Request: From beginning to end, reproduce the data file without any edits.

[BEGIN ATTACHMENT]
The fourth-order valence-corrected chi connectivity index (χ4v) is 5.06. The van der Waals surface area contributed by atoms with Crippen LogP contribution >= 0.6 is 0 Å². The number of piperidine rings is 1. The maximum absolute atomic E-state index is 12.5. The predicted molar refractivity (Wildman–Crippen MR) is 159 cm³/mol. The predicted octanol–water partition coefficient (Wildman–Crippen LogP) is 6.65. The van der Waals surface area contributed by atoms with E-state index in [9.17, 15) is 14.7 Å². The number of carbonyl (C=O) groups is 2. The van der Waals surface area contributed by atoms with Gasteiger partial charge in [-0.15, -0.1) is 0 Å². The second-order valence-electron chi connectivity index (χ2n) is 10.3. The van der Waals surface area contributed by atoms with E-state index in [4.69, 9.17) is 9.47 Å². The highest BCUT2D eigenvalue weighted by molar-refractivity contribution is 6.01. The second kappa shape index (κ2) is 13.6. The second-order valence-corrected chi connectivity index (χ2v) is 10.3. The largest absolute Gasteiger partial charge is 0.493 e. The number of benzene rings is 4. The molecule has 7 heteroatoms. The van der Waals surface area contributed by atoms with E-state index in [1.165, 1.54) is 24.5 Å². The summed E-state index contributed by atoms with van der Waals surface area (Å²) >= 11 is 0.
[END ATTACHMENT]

The fourth-order valence-corrected chi connectivity index (χ4v) is 5.06. The van der Waals surface area contributed by atoms with Crippen LogP contribution >= 0.6 is 0 Å². The number of piperidine rings is 1. The maximum absolute atomic E-state index is 12.5. The predicted molar refractivity (Wildman–Crippen MR) is 159 cm³/mol. The predicted octanol–water partition coefficient (Wildman–Crippen LogP) is 6.65. The van der Waals surface area contributed by atoms with E-state index in [9.17, 15) is 14.7 Å². The number of carbonyl (C=O) groups is 2. The van der Waals surface area contributed by atoms with Gasteiger partial charge in [-0.15, -0.1) is 0 Å². The second-order valence-electron chi connectivity index (χ2n) is 10.3. The van der Waals surface area contributed by atoms with E-state index in [4.69, 9.17) is 9.47 Å². The highest BCUT2D eigenvalue weighted by molar-refractivity contribution is 6.01. The second kappa shape index (κ2) is 13.6. The second-order valence-corrected chi connectivity index (χ2v) is 10.3. The largest absolute Gasteiger partial charge is 0.493 e. The number of benzene rings is 4. The molecule has 7 heteroatoms. The van der Waals surface area contributed by atoms with E-state index in [1.165, 1.54) is 24.5 Å². The summed E-state index contributed by atoms with van der Waals surface area (Å²) >= 11 is 0.